That violinist who is also a writer

A melody in a world of dreams

2,481 notes

Why teach music?

Music is a science:
It is exact, specific, and it demands exact acoustics. A conductor’s full score is a chart, a graph which indicates frequencies, intensities, volume changes, melody, and harmony all at once and with the most exact control of time.

Music is mathematical:
It is rhythmically based on the subdivisions of time into fractions which must be done instantaneously, not worked out on paper.

Music is a foreign language:
Most of the terms are in Italian, German, or French; and the notation is certainly not English— but a highly developed kind of shorthand that uses symbols to represent ideas. The semantics of music is the most complete and universal language.

Music is history:
Music usually reflects the environments and times of its creation, often even the country and/or racial feeling.

Music is a physical education:
It requires fantastic coordinations of the fingers, hands, arms, lips, cheek, and facial muscles, in addition to extraordinary dinary control of the diaphragmatic, back, stomach, and chest muscles, which respond instantly to the sound the ear hears and the mind interprets.

Music is all these things, but most of all music is art:
It allows a human being to take all these dry technically boring (but difficult) techniques and use them to create emotion. That is one thing that science cannot duplicate: humanism, feeling, emotion, call it what you will.

This is why we teach music!
Not because we expect you to major in music.
Not because we expect you to play or sing all your life.
Not so you can relax.
Not so you can have fun.
BUT— so you will be human.
So you will recognize beauty.
So you will be sensitive.
So you will be closer to an infinite beyond this world.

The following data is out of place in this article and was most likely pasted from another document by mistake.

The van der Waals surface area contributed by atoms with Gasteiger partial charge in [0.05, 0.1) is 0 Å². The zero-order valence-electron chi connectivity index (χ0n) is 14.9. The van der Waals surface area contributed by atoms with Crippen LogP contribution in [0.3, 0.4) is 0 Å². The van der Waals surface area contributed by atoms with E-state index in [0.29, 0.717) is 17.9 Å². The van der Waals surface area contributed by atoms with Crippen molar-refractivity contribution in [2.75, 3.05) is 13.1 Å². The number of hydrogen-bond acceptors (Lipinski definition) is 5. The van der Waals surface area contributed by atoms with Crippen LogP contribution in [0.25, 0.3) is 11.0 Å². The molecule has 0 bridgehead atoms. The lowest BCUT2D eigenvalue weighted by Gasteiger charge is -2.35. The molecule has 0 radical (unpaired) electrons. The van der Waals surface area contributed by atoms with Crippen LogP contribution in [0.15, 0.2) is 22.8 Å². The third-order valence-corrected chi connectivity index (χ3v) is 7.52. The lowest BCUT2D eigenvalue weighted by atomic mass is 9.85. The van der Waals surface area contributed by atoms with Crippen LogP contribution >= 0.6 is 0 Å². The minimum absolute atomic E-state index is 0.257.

So you will have something to cling to.
So you will have more love, more compassion, more gentleness, more good— in short, more life.

Of what value will it be to make a prosperous living unless we know how to live?

That is why we teach music.

Pennsylvania Music Educators’ Association  (via vivaciousviolinist)

(via bsharpcflat)

9,163 notes

composers: a summary

bach:
I FKN HATE PARALLEL FIFTHS
vivaldi:
3 billion concertos hhaha
cpe bach:
who am i
mozart:
sunshine and smiles
haydn:
i basically invented every single genre lol
beethoven:
ANGST ANGST ANGST and triplets and going deaf
chopin:
my soUL
paganini:
hahhaha noobs
liszt:
AHAHAHHAHA noobs
alkan:
fck ur fingers lol
brahms:
cLARA
schubert:
im a mushroom
wagner:
have a twenty year long opera lol and leitmotifs
tchaikovsky:
boom boom cannons
rachmaninoff:
HANDS
debussy:
sevenths and modes and whole tones awww yiss
ravel:
bitch please ninths elevenths quadrillionths
holst:
who needs stringed instruments ha anD I HATE THE PLANETS
prokofiev:
lol get out of my way conventional tonality i will modulate in one measure to f double fuckflat minor and stay there for a page
shostakovich:
anGST ANGST ANGST FUCK YOU STALIN
cage:
reich:
rrrrererreeepepeepeppppeeeaaaeaeaeaeeaaaatattatttt
stravinsky:
da da da da da DA da da
schoenberg:
(/79jjsOO##jksi&@'
satie:
im funny

388 notes

Many of us have this idea that we’re meant to be perfect as writers. Instead, try thinking of your writing as akin to your fingerprints. They are what they are – unique patterns that exclusively represent you – not good or bad or better or worse than anyone else’s.